Afghan Journal

Lifting the veil on conflict, culture and politics

Over a cup of tea, U.S. ambassador defends night raids to Ghazni leaders

December 16, 2010

U.S. Ambassador Karl Eikenberry with Afghan Labour and Social Affairs Minister Amina Afzali and Ghazni Governor Musa Khan

U.S. Ambassador to Afghanistan Karl Eikenberry defended the use of night raids during a trip to a volatile province southwest of Kabul on Wednesday after some community leaders berated him over a cup of tea about the controversial tactic.

The Taliban-led insurgency has a heavy presence in parts of Ghazni province, which was plagued by violence during the fraud-marred September parliamentary elections. All the winners in the province were ethnic Hazaras even though around half of Ghazni’s population is Pashtun.

A White House review of U.S. President Barack Obama’s strategy for the nearly decade long war in Afghanistan, due to be released later on Thursday, will report that foreign forces are making headway against the insurgency but that hefty challenges remain.

Ghazni community leaders having tea at Governor Musa Khan's house and listening to U.S. Ambassador Karl Eikenberry

After lunch at Governor Musa Khan’s house on Wednesday, some local men stood one by one to complain to Eikenberry about night raids, while a prominent Ghazni woman asked for help completing construction of a hospital started in 1996.

“It’s fearful, if you’re a person living in a village and a night raid happens, it’s scary and it’s frightening, but that’s the nature of the enemy we’re fighting right now,” said Eikenberry.

“If you have the intelligence, you know where that enemy is sleeping, not moving, not able to blow himself up, if you can move in and get that enemy you are actually doing it in a way that is more humane, and it’s actually safer for the civilians,” he said.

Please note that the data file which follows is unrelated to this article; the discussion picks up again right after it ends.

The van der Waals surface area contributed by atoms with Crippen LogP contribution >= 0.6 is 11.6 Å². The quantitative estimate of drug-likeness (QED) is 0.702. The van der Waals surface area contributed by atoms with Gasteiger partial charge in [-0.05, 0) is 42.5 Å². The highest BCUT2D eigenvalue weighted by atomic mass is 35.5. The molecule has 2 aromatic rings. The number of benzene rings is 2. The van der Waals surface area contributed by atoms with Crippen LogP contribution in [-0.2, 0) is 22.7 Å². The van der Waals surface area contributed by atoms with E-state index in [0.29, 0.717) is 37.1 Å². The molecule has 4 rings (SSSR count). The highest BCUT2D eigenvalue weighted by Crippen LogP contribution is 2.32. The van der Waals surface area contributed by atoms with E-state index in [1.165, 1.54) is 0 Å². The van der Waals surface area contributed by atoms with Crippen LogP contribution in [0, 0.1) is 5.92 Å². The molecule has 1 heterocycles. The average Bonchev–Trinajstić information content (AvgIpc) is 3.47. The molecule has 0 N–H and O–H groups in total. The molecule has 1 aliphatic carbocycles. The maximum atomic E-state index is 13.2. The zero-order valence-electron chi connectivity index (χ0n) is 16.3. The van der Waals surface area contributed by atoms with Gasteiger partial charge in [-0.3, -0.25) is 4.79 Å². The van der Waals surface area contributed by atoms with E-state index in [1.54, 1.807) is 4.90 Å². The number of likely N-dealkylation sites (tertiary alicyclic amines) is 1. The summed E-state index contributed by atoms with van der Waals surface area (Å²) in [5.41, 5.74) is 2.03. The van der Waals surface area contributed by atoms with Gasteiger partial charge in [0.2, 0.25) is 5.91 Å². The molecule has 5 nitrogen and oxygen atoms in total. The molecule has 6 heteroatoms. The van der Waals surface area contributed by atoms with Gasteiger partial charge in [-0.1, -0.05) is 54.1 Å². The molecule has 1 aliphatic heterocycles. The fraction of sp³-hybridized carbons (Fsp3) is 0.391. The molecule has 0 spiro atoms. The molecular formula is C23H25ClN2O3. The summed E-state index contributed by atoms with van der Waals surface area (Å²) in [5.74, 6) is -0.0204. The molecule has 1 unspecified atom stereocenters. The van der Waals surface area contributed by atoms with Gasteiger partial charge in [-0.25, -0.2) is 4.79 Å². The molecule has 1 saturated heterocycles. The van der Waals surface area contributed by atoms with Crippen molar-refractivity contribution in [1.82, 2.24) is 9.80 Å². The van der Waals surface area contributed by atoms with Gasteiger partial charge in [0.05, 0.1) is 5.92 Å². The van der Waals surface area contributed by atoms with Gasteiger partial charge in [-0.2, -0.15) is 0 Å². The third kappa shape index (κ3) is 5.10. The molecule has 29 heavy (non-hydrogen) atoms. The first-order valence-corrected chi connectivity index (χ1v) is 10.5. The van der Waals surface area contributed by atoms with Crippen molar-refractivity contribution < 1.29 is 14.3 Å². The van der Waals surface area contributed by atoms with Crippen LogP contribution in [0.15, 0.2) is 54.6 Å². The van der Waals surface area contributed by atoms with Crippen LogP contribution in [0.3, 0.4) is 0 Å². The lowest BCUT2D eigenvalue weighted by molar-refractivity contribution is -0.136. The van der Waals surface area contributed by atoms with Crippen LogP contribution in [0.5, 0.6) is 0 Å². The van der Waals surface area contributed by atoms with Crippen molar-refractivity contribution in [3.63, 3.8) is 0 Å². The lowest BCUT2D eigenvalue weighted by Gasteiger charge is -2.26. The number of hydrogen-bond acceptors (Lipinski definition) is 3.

The role of night raids changed in July 2009 when General Stanley McChrystal, then-commander of U.S. and NATO forces, declared a new strategy based on gaining the support of Afghan communities. Along with a reduction in air strikes, he ordered that Afghan forces always accompany U.S. troops when they enter Afghan houses and there be greater sensitivity to local customs.

A young girl on a new playground at a Ghazni orphanage

Violence across Afghanistan is at its worst since the Taliban were ousted by U.S.-backed Afghan forces in late 2001, with military and civilian casualties at record levels. A U.N. report said that 1,271 civilians had been killed from January to June, attributing three-quarters of those deaths to the insurgents.

“Security in your country, you know, over the last two years it started to go downhill, it was getting dangerous. These night raids that have been conducted, not everyone has been perfect, but the enemy commanders have been severely reduced over the last 6 months to 12 months,” Eikenberry said.

“If we make mistakes tell us because our job is to protect you,” he said.
While in Ghazni, a 45 minute helicopter trip from Kabul, Eikenberry also dedicated a playground at a local orphanage that had been donated by the family of a U.S.  Department of Agriculture advisor killed by a roadside bomb in 2007 and opened an office for the Ghazni Provincial Reconstruction Team within the governor’s compound.

He also said he would take a look at the issue of the unfinished hospital.

Comments

Karl Eeikenberry is an ex military man and certainly not a diplomat. Mr obama brought in the ex general from retirement to the diplomat arena and regards him as his man. The clown gang, as mr Maccrystal people called them. His days are numbered now, poor chap, in the new year he would be out of job and would be looking after his farm of berrys.

Rex Minor

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